Can an App Really Be Engaged in Practicing Law? The Florida Supreme Court Says Yes. I Say No.
On October 14th, The Florida Supreme Court found that TIKD, an app that linked traffic-ticket defendants with lawyers to represent them, was engaged in the unauthorized practice of law. The company was enjoined from operating in Florida and has paused its services elsewhere.
At issue in this case was the brave new world of the legal profession: how will courts respond to the way that technology is rapidly changing the traditional equations for deciding what is a practice of law?
TIKD served jurisdictions with high rates of traffic ticket dismissals, including in Washington, D.C. Users would upload a picture of their traffic ticket to the TIKD app and were charged a percentage of the ticket’s value to connect them with a licensed lawyer. This initial fee covered all costs associated with the lawyer’s representation.
The Court acknowledged that TIKD is not a law firm, and its CEO is not a lawyer. In barring the app from operating in Florida, Justice Alan Lawson pointed out that TIKD advertised and sold legal services when only licensed attorneys are “authorized to act like a law firm.” As a nonlawyer business, the Court found that TIKD “lacks the skill or training to ensure the quality of services provided to the public,” potentially harming clients. This risk of harm is exacerbated when nonlawyer companies like TIKD level profit demands against the “professional obligations of attorneys to act in the interests of a client.”
In a powerful dissent arguing that the app only acted in an administrative capacity without providing legal services itself, Justice John Couriel stated “if you had hired TIKD to solve your legal problem and received only what the company offered—without the services of the member of the Florida Bar it helped you find—you probably would have wanted your money back.”
He reminded the Court that the “single most important concern” in defining the practice of law “is the protection of the public from incompetent, unethical, or irresponsible representation.”
These rules—which exist in every jurisdiction—are intended to prevent non-lawyers from passing as qualified legal professionals subject to the high ethical standards, competency requirements, and discipline of the bar.
But in the case of TIKD, licensed lawyers were the only ones providing representation, and there wasn’t any evidence indicating that clients were harmed. To the contrary, by making the litigation process more affordable, it actually increased access to the justice system. Instead, what was really protected by the Florida Supreme Court was something else: “the business interests that have come to rely on the way things have generally been.”
I argue it is time for a change.
First, rules barring the unauthorized practice of law are keeping innovators out. Courts across the country have used the unauthorized practice of law to put technologies that offer legal services out of practice. These include platforms like “Quicken Family Lawyer,” software that offers legal forms and instructions on filling them out, and Lienguard, Inc., a website that helps consumers prepare lien claims. Companies like Avvo, RocketLawyer, and LegalZoom have publicly battled various state bars for years. These platforms each have the potential to disrupt the legal market by cutting down the cost of legal services, making them more accessible to the masses.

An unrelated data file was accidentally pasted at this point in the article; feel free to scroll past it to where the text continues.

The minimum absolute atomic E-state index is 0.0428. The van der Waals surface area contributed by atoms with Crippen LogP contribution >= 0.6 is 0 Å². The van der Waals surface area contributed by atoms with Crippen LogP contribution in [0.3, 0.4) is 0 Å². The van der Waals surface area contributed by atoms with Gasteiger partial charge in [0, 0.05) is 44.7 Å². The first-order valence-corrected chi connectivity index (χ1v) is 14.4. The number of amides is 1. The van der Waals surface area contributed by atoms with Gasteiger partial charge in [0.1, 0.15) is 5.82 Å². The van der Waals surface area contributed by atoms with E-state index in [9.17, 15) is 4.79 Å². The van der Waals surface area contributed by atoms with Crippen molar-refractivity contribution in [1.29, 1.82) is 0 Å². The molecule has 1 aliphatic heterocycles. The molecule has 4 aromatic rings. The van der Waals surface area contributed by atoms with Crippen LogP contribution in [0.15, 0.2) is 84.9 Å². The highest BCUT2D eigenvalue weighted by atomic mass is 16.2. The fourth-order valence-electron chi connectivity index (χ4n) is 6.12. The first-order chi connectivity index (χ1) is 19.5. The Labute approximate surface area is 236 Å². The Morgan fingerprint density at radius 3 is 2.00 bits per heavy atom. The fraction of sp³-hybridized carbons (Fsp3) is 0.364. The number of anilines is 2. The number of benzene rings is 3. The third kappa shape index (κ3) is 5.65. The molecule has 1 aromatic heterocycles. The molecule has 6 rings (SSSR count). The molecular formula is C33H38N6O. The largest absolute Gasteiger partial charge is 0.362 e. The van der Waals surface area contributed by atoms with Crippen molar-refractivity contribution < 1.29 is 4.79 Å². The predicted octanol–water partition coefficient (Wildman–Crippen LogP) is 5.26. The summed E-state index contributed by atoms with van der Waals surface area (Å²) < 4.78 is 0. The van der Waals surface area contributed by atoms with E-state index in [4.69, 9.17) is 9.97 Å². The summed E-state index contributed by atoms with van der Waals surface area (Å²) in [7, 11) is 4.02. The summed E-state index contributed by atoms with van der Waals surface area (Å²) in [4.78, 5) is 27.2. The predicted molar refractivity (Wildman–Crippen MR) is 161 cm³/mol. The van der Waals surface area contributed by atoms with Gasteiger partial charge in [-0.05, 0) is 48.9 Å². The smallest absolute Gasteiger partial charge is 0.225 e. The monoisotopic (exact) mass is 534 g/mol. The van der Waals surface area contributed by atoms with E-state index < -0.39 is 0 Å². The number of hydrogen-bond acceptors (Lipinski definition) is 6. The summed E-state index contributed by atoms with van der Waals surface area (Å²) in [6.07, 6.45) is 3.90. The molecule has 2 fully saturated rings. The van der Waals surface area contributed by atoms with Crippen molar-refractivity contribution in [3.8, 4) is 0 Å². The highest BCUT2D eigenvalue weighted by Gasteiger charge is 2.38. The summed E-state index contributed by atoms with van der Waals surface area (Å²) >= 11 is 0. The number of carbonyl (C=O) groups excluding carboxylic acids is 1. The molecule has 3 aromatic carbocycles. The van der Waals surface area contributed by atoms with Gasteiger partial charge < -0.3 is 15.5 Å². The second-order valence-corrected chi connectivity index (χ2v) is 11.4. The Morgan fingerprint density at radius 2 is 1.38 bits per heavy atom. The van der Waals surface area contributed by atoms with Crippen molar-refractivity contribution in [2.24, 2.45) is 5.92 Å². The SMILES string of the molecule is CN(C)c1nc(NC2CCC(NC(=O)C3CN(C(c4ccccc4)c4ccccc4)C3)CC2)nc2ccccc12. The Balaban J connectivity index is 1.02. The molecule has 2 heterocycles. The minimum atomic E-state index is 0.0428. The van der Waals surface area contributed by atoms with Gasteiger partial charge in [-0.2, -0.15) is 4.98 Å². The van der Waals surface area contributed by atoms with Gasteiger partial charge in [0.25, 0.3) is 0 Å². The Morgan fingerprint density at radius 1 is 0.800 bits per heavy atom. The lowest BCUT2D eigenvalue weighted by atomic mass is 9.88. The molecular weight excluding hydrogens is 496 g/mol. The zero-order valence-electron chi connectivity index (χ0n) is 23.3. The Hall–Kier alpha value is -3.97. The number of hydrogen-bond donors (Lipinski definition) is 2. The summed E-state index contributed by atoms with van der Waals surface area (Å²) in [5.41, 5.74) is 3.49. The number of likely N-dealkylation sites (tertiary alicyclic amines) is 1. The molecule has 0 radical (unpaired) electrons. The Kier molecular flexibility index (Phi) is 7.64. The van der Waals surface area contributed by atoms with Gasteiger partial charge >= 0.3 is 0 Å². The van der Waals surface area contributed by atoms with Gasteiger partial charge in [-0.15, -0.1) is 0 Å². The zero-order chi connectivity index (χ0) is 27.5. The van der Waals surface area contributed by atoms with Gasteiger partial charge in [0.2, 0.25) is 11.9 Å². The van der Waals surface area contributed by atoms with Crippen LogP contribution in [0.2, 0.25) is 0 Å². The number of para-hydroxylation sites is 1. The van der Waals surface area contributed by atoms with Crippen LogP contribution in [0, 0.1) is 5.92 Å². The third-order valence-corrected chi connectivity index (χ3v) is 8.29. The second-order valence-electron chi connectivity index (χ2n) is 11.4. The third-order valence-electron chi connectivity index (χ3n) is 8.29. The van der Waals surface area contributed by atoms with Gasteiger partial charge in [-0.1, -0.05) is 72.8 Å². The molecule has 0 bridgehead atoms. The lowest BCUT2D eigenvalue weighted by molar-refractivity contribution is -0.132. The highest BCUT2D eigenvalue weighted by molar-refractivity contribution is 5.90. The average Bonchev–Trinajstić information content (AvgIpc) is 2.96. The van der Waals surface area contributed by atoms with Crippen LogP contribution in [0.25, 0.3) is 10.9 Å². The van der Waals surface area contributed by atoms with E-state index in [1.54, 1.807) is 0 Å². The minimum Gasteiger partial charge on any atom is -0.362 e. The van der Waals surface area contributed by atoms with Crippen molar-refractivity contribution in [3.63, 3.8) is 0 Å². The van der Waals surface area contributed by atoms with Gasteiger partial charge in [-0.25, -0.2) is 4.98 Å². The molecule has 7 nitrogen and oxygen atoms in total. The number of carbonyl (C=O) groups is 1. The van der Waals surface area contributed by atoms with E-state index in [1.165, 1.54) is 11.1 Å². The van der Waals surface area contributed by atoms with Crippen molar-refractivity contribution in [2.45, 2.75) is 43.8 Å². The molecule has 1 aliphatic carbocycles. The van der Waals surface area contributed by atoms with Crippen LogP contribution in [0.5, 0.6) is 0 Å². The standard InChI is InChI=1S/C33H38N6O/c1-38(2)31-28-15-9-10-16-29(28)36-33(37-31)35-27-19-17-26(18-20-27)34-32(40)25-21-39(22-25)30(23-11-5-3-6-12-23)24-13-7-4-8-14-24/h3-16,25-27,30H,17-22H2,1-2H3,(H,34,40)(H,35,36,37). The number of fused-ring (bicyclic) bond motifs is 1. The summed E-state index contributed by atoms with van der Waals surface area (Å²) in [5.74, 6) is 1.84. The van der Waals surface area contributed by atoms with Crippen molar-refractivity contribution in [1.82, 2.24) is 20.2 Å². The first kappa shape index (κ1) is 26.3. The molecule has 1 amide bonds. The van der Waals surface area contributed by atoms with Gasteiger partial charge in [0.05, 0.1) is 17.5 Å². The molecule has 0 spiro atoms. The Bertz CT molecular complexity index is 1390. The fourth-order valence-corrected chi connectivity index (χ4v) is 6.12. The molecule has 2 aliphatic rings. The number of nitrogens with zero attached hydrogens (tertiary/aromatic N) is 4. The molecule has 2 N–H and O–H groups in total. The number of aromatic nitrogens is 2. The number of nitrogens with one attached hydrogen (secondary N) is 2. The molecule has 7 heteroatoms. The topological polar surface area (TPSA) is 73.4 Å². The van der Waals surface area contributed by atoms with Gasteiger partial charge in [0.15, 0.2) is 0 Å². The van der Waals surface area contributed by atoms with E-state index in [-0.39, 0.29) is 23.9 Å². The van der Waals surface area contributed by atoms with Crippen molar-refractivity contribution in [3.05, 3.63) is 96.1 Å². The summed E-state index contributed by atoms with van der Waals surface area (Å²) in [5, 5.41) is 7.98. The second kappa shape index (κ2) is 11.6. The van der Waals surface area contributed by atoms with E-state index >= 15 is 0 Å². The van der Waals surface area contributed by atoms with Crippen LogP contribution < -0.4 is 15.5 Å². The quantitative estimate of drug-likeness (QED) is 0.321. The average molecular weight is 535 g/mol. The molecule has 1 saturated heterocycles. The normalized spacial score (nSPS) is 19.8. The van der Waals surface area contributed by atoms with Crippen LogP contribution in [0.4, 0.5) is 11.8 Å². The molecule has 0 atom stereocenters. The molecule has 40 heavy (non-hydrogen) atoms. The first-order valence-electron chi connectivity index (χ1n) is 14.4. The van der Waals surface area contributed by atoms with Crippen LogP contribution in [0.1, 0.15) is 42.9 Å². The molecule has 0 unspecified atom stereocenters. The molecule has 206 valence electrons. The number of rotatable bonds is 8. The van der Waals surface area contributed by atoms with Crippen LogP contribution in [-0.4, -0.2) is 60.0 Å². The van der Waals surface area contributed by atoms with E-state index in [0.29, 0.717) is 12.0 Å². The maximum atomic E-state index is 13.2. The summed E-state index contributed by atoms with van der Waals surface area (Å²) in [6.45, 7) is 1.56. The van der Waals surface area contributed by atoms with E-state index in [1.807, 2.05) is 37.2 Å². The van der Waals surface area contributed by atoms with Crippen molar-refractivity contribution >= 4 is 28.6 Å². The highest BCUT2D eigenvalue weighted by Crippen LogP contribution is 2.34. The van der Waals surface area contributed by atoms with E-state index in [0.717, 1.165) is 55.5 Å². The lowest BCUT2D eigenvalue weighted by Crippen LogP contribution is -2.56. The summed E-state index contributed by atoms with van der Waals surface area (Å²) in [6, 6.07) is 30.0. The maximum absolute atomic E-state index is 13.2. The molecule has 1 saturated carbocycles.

Second, for that reason, their exclusion from the marketplace disproportionately harms low-income litigants. Four out of five low-income litigants are unrepresented in state courts, making them more likely to lose. That number is only growing in low-rung specialized courts that focus on issues like landlord-tenant, traffic, and family law. In the case of TIKD, the litigation process was made more accessible to those who could not afford it.
States must reform their rules to account for these two harms. So far, Arizona and Utah are spearheading the charge: both states have amended portions of their rules and enacted programs to test the impact of new business models in the law.
Arizona instituted the creation and regulation of “alternative business structures,” which allow businesses to provision lawyers in administering legal services. Similarly, Utah’s Office of Legal Services Innovation introduced a “regulatory sandbox” program with the same goal of testing different legal business structures to inform future policy in this area. Entities approved in the “sandbox” include Hello Divorce, which allows consumers to prepare and file divorce forms online, and Off the Record, Inc., which follows a similar model as TIKD: “snap a photo of your ticket, answer a few questions, and get matched to an experienced lawyer.”
As Justice Louis Brandeis stated, “a single courageous State may, if its citizens choose, serve as a laboratory and try novel economic experiments without risk to the rest of the country.” Arizona and Utah’s reform efforts are outstanding examples of how courts can update their doctrine of the unauthorized practice of the law to fit the changing technological landscape. If other states follow these efforts, this would allow for an increase in innovation and accessibility to our legal system.
Assistant Legal Impressions Editor, Georgetown Law Technology Review; Georgetown Law, J.D. expected 2023; Vanderbilt University, B.A. 2017. © 2021, Julia Logue.